Researchers explain formation of millisecond pulsars with long orbital periods
A research team led by Prof. Wang Bo from Yunnan Observatories of the Chinese Academy of Sciences has explained the formation of millisecond pulsars (MSPs) with long orbital periods by accretion-induced collapse of white dwarfs.
This work was published in Monthly Notices of the Royal Astronomical Society.
Neutron star (NS) systems are generally believed to be formed via three ways: core-collapse supernovae of massive stars, electron-capture supernovae of intermediate-mass stars, and accretion-induced collapse (AIC) of massive white dwarfs (WDs).
In the AIC process, oxygen-neon (ONe) WDs collapse into neutron stars via electron-capture reactions. AIC events are predicted to be the most likely short-lived and faint optical transients, and a small ejecta mass is expected during the collapse.
The AIC process can lead to the formation of newborn NSs with small kicks, and thus it can be used to reproduce obviously young NSs in some globular clusters. These young NSs cannot be produced through the classic core-collapse supernova channel.
Meanwhile, the AIC process may help to explain the observed discrepancy between the large rate of millisecond pulsars (MSPs) and the small rate of their progenitor systems (i.e., low-mass X-ray binaries or LMXBs) in the Galaxy.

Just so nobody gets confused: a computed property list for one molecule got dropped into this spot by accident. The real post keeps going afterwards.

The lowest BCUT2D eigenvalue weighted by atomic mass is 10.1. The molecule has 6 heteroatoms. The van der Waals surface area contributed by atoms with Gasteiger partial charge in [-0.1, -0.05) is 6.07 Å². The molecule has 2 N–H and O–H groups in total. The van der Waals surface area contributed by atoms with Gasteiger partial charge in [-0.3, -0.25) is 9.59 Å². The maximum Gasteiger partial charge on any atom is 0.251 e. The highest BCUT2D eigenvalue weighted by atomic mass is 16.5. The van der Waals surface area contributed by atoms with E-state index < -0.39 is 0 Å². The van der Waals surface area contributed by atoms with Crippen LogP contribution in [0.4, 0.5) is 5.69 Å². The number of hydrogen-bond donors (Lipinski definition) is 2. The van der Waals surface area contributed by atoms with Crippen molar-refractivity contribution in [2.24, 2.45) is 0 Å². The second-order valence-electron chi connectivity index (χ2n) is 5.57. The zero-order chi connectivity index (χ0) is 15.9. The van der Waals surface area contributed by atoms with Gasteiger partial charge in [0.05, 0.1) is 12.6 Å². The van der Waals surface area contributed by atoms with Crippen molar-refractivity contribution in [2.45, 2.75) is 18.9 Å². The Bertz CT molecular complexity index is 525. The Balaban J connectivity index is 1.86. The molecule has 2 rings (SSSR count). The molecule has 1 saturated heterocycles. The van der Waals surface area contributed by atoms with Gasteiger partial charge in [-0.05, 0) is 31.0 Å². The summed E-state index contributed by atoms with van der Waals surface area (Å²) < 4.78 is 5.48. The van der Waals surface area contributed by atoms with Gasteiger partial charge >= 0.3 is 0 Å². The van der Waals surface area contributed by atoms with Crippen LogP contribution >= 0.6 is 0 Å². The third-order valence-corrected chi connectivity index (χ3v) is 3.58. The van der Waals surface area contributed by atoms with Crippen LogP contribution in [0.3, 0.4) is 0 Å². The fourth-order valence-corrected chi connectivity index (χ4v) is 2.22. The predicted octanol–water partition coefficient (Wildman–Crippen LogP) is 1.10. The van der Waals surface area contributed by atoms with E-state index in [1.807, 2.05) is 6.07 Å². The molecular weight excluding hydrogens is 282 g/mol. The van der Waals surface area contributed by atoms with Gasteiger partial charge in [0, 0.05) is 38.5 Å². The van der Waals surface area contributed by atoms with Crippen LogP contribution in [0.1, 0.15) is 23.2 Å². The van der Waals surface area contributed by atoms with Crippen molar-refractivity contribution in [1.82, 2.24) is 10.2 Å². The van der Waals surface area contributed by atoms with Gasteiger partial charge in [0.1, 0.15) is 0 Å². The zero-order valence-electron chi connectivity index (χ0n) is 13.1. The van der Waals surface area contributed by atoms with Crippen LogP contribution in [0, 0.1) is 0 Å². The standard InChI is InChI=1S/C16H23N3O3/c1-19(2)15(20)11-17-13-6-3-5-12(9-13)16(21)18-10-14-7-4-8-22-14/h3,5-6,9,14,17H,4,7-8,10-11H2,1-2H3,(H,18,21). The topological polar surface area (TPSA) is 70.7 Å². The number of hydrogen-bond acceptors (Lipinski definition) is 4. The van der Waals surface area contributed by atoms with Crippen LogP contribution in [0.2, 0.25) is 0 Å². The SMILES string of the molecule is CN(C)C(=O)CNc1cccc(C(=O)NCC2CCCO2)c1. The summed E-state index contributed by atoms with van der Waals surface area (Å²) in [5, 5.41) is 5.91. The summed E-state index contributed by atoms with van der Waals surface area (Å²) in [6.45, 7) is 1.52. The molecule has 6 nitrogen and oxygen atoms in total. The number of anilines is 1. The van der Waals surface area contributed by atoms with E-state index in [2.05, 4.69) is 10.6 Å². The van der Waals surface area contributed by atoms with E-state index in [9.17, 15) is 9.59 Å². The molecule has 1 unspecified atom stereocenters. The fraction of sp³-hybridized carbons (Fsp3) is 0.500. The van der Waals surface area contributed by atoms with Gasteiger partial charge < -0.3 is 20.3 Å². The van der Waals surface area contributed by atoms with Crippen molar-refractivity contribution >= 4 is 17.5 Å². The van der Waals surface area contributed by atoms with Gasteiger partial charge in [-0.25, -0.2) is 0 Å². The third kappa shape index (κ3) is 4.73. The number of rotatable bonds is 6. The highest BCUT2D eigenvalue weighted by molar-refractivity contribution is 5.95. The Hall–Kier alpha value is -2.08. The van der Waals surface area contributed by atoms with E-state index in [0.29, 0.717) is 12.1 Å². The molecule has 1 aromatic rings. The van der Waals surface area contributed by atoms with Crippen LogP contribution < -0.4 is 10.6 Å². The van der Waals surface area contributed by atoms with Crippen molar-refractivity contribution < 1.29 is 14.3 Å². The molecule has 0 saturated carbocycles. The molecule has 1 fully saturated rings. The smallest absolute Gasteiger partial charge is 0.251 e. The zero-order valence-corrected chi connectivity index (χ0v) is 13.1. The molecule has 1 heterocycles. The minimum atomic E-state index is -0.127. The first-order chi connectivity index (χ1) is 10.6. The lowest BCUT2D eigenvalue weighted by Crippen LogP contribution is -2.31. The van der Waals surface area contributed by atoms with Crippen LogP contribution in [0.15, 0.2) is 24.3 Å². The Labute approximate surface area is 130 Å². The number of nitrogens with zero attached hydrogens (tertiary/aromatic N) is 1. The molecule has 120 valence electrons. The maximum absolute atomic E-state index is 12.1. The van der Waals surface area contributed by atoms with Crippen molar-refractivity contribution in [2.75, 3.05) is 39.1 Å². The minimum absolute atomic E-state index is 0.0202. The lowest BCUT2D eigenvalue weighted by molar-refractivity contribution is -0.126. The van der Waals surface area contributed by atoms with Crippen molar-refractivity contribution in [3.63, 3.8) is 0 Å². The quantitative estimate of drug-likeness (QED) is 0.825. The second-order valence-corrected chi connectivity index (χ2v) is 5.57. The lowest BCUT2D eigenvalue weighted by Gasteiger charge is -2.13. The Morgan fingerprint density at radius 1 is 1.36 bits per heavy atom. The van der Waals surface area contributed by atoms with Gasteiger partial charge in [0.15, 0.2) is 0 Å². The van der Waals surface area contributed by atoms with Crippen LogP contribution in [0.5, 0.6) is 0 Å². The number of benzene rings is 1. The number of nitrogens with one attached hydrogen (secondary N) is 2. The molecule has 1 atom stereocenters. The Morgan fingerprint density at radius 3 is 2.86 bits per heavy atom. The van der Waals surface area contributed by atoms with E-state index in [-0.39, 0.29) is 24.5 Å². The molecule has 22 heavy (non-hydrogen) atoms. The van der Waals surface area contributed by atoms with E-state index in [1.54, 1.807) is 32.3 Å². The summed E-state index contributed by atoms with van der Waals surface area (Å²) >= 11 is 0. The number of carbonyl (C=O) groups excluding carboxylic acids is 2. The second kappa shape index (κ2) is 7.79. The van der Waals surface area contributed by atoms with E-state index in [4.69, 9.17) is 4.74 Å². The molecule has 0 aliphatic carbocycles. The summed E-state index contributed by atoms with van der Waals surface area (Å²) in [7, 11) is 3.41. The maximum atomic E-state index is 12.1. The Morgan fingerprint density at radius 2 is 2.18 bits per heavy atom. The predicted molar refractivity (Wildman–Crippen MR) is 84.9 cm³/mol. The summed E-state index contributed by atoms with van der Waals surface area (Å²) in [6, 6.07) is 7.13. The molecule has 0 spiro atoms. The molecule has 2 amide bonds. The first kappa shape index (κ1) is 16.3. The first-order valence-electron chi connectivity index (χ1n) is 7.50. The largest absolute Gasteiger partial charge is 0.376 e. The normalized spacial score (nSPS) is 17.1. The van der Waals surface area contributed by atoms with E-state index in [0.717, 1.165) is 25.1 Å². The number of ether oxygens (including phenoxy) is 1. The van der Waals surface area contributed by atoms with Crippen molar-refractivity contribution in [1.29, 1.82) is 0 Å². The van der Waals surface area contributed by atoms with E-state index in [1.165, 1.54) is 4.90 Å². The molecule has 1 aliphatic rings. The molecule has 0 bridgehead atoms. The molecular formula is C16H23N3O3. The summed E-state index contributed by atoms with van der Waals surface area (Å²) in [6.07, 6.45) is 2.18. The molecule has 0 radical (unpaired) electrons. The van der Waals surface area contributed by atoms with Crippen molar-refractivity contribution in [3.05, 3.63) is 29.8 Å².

An ONe WD that accretes H-rich material from a red-giant (RG) star may experience the AIC process, eventually producing MSPs, known as the RG donor channel. It is worth noting that more and more MSPs with wide orbits more than 500 days (>500 d) have been detected by recent observations, but their origin is still highly uncertain.
In this study, the researchers explored the formation of binary MSPs through the RG donor channel systematically using an integrated mass-transfer prescription for RG donors. They found that the RG donor channel could form binary MSPs with orbital periods ranging from 50 d to 1200 d, in which the final NS masses were in the range of ~1.26–1.55Msun and the masses of the WD companions were in the range of 0.30–0.55Msun.
They also found that the formed MSPs through the RG donor channel followed the correlation between the companion mass and the orbital period, and that there existed an anti-correlation between the final NS mass and the final orbital period. The pre-AIC systems with RG donors would show as symbiotics in the observations, whereas the post-AIC systems could be identified as LMXBs, finally evolving into young MSPs with wide orbits (>50d).
"The RG donor channel provides a viable way to account for the observed MSPs with long orbital periods. More theoretical and observational studies on MSPs with wide separations would be helpful for our understanding of this kind of pulsar systems," said Prof. Wang.